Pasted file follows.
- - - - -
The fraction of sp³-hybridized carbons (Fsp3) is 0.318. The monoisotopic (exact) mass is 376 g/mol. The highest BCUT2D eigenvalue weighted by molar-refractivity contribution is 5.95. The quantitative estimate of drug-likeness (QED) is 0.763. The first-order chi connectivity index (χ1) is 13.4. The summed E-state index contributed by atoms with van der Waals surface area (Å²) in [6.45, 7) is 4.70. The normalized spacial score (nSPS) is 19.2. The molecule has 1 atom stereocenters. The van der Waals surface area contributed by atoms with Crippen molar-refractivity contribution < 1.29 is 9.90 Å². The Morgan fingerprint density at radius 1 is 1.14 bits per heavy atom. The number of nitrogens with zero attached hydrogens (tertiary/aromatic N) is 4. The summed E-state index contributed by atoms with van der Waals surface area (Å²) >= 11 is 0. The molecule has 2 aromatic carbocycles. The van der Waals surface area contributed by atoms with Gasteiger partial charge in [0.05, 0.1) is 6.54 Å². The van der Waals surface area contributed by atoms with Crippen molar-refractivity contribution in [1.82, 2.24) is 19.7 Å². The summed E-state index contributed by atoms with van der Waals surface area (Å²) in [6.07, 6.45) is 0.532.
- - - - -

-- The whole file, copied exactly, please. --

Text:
The fraction of sp³-hybridized carbons (Fsp3) is 0.318. The monoisotopic (exact) mass is 376 g/mol. The highest BCUT2D eigenvalue weighted by molar-refractivity contribution is 5.95. The quantitative estimate of drug-likeness (QED) is 0.763. The first-order chi connectivity index (χ1) is 13.4. The summed E-state index contributed by atoms with van der Waals surface area (Å²) in [6.45, 7) is 4.70. The normalized spacial score (nSPS) is 19.2. The molecule has 1 atom stereocenters. The van der Waals surface area contributed by atoms with Crippen molar-refractivity contribution < 1.29 is 9.90 Å². The Morgan fingerprint density at radius 1 is 1.14 bits per heavy atom. The number of nitrogens with zero attached hydrogens (tertiary/aromatic N) is 4. The summed E-state index contributed by atoms with van der Waals surface area (Å²) >= 11 is 0. The molecule has 2 aromatic carbocycles. The van der Waals surface area contributed by atoms with Gasteiger partial charge in [0.05, 0.1) is 6.54 Å². The van der Waals surface area contributed by atoms with Crippen molar-refractivity contribution in [1.82, 2.24) is 19.7 Å². The summed E-state index contributed by atoms with van der Waals surface area (Å²) in [6.07, 6.45) is 0.532.